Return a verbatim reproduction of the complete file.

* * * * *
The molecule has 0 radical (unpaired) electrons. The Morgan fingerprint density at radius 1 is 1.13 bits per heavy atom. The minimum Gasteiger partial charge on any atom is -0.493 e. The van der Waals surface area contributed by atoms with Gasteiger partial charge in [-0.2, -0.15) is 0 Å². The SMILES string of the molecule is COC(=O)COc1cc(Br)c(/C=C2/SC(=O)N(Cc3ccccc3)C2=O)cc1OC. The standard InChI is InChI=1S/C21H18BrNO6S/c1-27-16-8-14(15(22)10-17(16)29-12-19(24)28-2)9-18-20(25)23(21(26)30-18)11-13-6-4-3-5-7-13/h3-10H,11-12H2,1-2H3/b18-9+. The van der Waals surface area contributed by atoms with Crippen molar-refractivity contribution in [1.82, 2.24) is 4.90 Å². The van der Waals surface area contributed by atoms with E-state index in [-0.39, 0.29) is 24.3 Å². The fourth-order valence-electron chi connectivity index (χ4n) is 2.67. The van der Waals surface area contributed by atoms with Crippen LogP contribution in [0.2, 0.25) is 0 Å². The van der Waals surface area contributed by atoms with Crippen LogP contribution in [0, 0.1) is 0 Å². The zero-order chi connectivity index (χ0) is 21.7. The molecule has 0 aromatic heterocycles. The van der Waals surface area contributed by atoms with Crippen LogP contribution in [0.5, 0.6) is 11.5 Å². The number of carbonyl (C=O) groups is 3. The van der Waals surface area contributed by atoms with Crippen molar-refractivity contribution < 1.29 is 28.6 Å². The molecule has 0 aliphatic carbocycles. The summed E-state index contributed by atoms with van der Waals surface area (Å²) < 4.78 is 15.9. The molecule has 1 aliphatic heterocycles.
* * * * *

The molecule has 0 radical (unpaired) electrons. The Morgan fingerprint density at radius 1 is 1.13 bits per heavy atom. The minimum Gasteiger partial charge on any atom is -0.493 e. The van der Waals surface area contributed by atoms with Gasteiger partial charge in [-0.2, -0.15) is 0 Å². The SMILES string of the molecule is COC(=O)COc1cc(Br)c(/C=C2/SC(=O)N(Cc3ccccc3)C2=O)cc1OC. The standard InChI is InChI=1S/C21H18BrNO6S/c1-27-16-8-14(15(22)10-17(16)29-12-19(24)28-2)9-18-20(25)23(21(26)30-18)11-13-6-4-3-5-7-13/h3-10H,11-12H2,1-2H3/b18-9+. The van der Waals surface area contributed by atoms with Crippen molar-refractivity contribution in [1.82, 2.24) is 4.90 Å². The van der Waals surface area contributed by atoms with E-state index in [-0.39, 0.29) is 24.3 Å². The fourth-order valence-electron chi connectivity index (χ4n) is 2.67. The van der Waals surface area contributed by atoms with Crippen LogP contribution in [0.2, 0.25) is 0 Å². The van der Waals surface area contributed by atoms with Crippen LogP contribution in [0, 0.1) is 0 Å². The zero-order chi connectivity index (χ0) is 21.7. The molecule has 0 aromatic heterocycles. The van der Waals surface area contributed by atoms with Crippen LogP contribution in [0.5, 0.6) is 11.5 Å². The number of carbonyl (C=O) groups is 3. The van der Waals surface area contributed by atoms with Crippen molar-refractivity contribution < 1.29 is 28.6 Å². The molecule has 0 aliphatic carbocycles. The summed E-state index contributed by atoms with van der Waals surface area (Å²) < 4.78 is 15.9. The molecule has 1 aliphatic heterocycles.